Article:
Metal-dependent anaerobic methane oxidation in marine sediment: Insights from marine settings and other systems

Lewen Liang, Yinzhao Wang, Orit Sivan, Fengping Wang

Research output: Contribution to journalReview articlepeer-review

26 Scopus citations


Anaerobic oxidation of methane (AOM) plays a crucial role in controlling global methane emission. This is a microbial process that relies on the reduction of external electron acceptors such as sulfate, nitrate/nitrite, and transient metal ions. In marine settings, the dominant electron acceptor for AOM is sulfate, while other known electron acceptors are transient metal ions such as iron and manganese oxides. Despite the AOM process coupled with sulfate reduction being relatively well characterized, researches on metal-dependent AOM process are few, and no microorganism has to date been identified as being responsible for this reaction in natural marine environments. In this review, geochemical evidences of metal-dependent AOM from sediment cores in various marine environments are summarized. Studies have showed that iron and manganese are reduced in accordance with methane oxidation in seeps or diffusive profiles below the methanogenesis zone. The potential biochemical basis and mechanisms for metal-dependent AOM processes are here presented and discussed. Future research will shed light on the microbes involved in this process and also on the molecular basis of the electron transfer between these microbes and metals in natural marine environments.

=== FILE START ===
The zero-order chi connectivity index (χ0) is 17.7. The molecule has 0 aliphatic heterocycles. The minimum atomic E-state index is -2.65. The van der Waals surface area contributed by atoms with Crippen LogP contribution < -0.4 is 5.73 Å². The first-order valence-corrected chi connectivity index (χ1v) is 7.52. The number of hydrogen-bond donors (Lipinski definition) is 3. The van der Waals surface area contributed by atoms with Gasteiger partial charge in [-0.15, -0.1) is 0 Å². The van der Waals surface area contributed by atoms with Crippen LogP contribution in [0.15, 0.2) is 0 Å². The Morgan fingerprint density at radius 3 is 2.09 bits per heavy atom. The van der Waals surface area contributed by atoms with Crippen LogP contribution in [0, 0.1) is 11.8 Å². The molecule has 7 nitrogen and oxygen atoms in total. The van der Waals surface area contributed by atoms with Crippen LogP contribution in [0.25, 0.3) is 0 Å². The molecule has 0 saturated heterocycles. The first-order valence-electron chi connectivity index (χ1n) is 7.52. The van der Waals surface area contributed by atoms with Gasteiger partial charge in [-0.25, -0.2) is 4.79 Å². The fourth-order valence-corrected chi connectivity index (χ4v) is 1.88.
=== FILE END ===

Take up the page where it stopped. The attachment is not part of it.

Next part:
Original languageEnglish
Pages (from-to)1287-1295
Number of pages9
JournalScience China Life Sciences
Issue number10
StatePublished - 1 Oct 2019


  • anaerobic methane oxidation
  • archaea
  • electron transfer
  • marine sediment
  • metal-AOM

ASJC Scopus subject areas

  • General Biochemistry, Genetics and Molecular Biology
  • General Environmental Science
  • General Agricultural and Biological Sciences


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